Doug Watt dies at 95

Longtime drama critic worked for Daily News

Longtime Daily News drama critic and songwriter Doug Watt died Sept. 29 in Southampton, N.Y. of natural causes. He was 95.

Watt graduated Cornell in 1934 and became a copy boy with the Daily News in the drama department, where he was employed until 1993.

He wrote the column Small World from 1955 to 1970, and appeared on the radio on WJZ and WEAF. In 1945 he was hired by William Shawn at The New Yorker to write about music. Watt continued reviewing plays at the Daily News while writing music profiles on opera, classical and popular music for the New Yorker, as well as The Tables for Two column from 1948-1957.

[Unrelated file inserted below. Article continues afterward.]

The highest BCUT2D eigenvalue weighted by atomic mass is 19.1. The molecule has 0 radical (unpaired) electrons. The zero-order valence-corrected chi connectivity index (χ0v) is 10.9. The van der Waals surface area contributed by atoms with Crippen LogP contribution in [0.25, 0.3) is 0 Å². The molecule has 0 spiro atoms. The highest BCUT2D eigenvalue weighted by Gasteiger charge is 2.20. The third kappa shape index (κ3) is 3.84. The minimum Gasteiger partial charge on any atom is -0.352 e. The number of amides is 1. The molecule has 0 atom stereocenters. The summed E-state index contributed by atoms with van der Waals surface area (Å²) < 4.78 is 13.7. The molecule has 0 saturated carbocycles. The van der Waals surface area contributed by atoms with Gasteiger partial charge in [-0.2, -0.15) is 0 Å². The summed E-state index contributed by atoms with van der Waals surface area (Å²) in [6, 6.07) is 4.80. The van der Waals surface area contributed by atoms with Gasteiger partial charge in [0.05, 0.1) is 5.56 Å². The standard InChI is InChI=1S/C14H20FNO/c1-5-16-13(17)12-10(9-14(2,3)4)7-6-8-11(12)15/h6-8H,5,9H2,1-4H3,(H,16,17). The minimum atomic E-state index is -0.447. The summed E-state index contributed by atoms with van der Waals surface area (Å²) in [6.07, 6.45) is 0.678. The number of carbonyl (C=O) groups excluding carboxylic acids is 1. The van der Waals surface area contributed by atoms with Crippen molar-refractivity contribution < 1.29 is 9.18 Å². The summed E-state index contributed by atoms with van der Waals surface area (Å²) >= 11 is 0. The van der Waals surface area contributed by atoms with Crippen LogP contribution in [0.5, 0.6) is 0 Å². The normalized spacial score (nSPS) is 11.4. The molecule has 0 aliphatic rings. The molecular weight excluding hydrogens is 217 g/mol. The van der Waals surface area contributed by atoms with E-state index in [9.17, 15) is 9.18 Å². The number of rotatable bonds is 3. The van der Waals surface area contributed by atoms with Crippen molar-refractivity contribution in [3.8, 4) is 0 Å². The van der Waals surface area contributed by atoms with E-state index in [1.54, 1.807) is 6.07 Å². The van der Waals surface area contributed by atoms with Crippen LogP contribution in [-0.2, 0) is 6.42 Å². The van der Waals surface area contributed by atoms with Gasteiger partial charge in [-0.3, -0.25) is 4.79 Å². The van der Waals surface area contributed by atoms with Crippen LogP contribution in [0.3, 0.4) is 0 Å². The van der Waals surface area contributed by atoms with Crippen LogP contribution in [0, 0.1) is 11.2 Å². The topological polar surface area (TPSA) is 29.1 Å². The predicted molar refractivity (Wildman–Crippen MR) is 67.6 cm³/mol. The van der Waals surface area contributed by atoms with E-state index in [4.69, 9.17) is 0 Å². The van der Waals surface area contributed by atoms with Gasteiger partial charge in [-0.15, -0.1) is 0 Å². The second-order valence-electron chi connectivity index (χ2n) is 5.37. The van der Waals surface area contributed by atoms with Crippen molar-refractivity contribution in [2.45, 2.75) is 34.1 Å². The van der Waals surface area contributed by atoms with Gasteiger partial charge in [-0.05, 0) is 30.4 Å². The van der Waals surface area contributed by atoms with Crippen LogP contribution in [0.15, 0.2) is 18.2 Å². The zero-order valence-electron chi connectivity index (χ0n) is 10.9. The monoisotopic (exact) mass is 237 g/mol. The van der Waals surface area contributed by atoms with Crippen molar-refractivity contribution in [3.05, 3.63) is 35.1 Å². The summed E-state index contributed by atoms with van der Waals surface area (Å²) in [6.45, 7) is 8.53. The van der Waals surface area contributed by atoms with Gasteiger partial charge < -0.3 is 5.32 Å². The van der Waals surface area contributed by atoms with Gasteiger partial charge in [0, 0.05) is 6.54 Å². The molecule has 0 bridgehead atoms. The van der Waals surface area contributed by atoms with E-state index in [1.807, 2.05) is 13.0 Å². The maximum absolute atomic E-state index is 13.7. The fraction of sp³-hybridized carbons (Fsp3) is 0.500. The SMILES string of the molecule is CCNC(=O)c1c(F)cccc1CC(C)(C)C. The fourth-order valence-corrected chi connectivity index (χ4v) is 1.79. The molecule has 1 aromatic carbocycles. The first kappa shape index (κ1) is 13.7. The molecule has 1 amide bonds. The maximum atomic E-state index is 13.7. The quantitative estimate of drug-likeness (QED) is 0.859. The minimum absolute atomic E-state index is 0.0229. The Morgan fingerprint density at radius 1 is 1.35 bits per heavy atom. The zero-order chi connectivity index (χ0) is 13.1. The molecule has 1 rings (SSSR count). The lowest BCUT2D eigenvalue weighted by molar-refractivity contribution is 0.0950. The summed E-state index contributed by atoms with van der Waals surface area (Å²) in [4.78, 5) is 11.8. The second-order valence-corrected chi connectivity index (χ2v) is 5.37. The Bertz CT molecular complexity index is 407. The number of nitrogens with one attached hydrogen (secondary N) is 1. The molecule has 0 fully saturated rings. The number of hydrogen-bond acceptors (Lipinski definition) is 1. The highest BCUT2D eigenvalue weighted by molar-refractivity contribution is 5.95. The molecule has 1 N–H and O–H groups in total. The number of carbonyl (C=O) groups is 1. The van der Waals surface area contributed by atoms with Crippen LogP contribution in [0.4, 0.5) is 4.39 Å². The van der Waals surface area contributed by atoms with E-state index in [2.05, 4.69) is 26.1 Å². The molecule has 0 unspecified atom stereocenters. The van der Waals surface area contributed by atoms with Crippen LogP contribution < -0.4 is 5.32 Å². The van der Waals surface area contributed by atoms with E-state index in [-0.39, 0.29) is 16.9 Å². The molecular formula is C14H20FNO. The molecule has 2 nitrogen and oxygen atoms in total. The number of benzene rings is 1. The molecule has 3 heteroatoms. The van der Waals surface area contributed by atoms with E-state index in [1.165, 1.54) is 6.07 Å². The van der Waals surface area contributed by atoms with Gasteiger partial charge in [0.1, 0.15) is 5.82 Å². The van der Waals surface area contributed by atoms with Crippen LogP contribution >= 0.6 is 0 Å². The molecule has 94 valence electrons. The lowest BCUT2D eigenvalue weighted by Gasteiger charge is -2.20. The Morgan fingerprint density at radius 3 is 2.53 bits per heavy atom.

Among the productions he championed were “Porgy and Bess,” which was able to return to Broadway after his rave review.

A friend of Richard Rodgers, Irving Berlin, Kurt Weill, Frank Loesser and Cy Coleman, he was also a pianist, composer/and lyricist. He wrote songs such as “There’s Not a Moment to Spare,” “After All these Years,” “I’d Do It Again” and Heaven Help Me.” His songs were performed by artists including Doris Day, Frankie Laine and Mark Warnow.

Watt was one of the founders of The Drama Desk Awards, a member of the Drama Critics Circle, member of the nominating committee for The Theater World Awards, Tony Awards, and the Pulitzer Jury for Drama, Derwent Awards, Callaway Awards and chairman of the nominating committee for The Astaire Awards since their inception in 1980.

He is survived by his wife Ethel, two sons, two daughters and eight grandchildren.

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